Given the advances in technology-enhanced learning, the opportunity exists to support medical students in accessing and learning from clinical encounters by integrating selected artefacts to build and extend mental models from ‘bench-to-bedside’.

Mixed reality (MR) has been utilised in a diverse range of fields, including healthcare. There is now a body of work specifically looking at the applications of the Microsoft HoloLens 2 (HL2), a head-mounted display, MR Device within healthcare education.

The HL2 has been used intraoperatively to displaying complex holographic three-dimensional models based on patients’ pre-operative Computerised Tomography scans and aid surgical navigation [7]. A study by Bala et al. demonstrated the ability to use the HL2 to deliver a remote access MR ward round, in a real clinical setting and that this was found to be educationally effective and feasible [8]. Mill et al. also demonstrated live streaming of ward rounds using the HL2 and found the patient and student experience to be good but highlighted issues such as background noise, steep learning curves and Wi-Fi connectivity as barriers to delivery [9]. Wolf et al. utilised the HL2 to teach medical students the highly technical skill of extracorporeal membrane oxygenation cannulation; the MR group performed significantly fewer errors when compared with the conventional teaching group [10].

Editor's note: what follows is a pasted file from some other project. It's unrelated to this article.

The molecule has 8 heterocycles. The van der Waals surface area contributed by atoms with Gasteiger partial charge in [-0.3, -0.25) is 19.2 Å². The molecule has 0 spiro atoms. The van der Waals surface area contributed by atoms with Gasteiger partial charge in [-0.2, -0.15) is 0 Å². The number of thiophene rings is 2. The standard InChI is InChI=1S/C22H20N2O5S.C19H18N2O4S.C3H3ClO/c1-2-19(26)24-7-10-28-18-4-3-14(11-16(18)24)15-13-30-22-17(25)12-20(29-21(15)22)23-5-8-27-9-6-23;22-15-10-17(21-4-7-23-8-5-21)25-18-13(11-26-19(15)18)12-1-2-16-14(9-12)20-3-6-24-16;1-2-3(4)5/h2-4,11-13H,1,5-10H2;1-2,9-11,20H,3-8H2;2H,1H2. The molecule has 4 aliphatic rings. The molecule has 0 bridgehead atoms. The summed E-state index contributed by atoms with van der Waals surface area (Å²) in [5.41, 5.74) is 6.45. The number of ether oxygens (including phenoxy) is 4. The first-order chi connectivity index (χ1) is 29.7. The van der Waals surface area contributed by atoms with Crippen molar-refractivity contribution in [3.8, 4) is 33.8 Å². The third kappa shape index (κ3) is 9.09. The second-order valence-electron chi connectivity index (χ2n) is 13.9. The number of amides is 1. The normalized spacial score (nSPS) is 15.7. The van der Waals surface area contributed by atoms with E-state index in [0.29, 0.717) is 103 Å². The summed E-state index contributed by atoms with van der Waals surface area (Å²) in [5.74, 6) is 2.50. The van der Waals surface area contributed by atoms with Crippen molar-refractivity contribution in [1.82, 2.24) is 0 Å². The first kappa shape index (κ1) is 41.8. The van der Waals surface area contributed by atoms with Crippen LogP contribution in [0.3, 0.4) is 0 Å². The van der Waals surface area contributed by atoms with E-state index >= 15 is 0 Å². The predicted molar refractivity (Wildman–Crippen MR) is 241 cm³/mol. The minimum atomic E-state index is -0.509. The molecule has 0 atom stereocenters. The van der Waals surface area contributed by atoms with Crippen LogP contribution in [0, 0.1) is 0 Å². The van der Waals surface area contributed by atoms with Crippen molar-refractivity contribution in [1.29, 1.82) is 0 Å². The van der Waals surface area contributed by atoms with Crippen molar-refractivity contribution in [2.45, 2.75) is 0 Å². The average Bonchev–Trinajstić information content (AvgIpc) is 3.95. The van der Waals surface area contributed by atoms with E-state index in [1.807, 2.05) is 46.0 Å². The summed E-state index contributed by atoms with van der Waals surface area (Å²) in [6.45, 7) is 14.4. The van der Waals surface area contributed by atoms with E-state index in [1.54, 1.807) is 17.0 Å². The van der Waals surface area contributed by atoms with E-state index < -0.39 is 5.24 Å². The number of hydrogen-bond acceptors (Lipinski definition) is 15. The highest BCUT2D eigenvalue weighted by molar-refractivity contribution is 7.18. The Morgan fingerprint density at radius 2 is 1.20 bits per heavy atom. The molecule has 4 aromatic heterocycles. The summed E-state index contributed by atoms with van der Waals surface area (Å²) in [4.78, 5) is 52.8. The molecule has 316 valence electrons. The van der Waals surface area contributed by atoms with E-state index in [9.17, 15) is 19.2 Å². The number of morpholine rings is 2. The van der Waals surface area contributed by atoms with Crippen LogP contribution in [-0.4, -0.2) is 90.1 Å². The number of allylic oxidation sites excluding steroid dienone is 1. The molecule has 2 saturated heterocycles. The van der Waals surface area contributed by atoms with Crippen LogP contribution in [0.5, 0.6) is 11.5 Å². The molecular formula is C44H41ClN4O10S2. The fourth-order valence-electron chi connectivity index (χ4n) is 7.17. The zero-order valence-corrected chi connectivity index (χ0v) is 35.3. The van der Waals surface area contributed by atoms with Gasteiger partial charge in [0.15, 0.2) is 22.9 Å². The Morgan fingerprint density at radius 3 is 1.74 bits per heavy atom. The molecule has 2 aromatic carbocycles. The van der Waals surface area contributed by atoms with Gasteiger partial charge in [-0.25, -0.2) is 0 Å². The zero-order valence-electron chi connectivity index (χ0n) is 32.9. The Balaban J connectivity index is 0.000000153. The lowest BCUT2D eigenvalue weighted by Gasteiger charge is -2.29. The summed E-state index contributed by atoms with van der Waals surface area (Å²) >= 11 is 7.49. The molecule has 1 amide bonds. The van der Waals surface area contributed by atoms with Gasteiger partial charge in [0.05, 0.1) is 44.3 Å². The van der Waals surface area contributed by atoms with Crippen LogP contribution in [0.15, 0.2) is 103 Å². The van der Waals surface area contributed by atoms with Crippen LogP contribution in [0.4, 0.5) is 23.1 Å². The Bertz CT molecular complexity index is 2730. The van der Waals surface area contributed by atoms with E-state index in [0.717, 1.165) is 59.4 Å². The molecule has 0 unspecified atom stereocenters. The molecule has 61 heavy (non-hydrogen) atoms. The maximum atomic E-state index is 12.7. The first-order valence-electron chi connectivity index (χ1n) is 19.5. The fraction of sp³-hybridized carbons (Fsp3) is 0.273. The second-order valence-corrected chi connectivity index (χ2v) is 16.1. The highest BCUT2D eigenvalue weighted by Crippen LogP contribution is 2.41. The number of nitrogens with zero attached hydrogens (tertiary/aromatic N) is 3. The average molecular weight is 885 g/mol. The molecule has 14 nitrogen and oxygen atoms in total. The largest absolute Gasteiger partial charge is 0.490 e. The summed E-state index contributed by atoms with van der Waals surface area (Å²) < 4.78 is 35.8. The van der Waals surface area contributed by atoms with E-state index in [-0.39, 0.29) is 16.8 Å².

MR refers to a rendered experience blending the physical and digital world. The term mixed reality was first coined in a 1994 paper and defined as merging of real and virtual worlds somewhere along the virtuality continuum which connects completely real environments to completely virtual ones’ [11]. The blending of real and digital worlds allows users to interact and manipulate with real and virtual elements concurrently.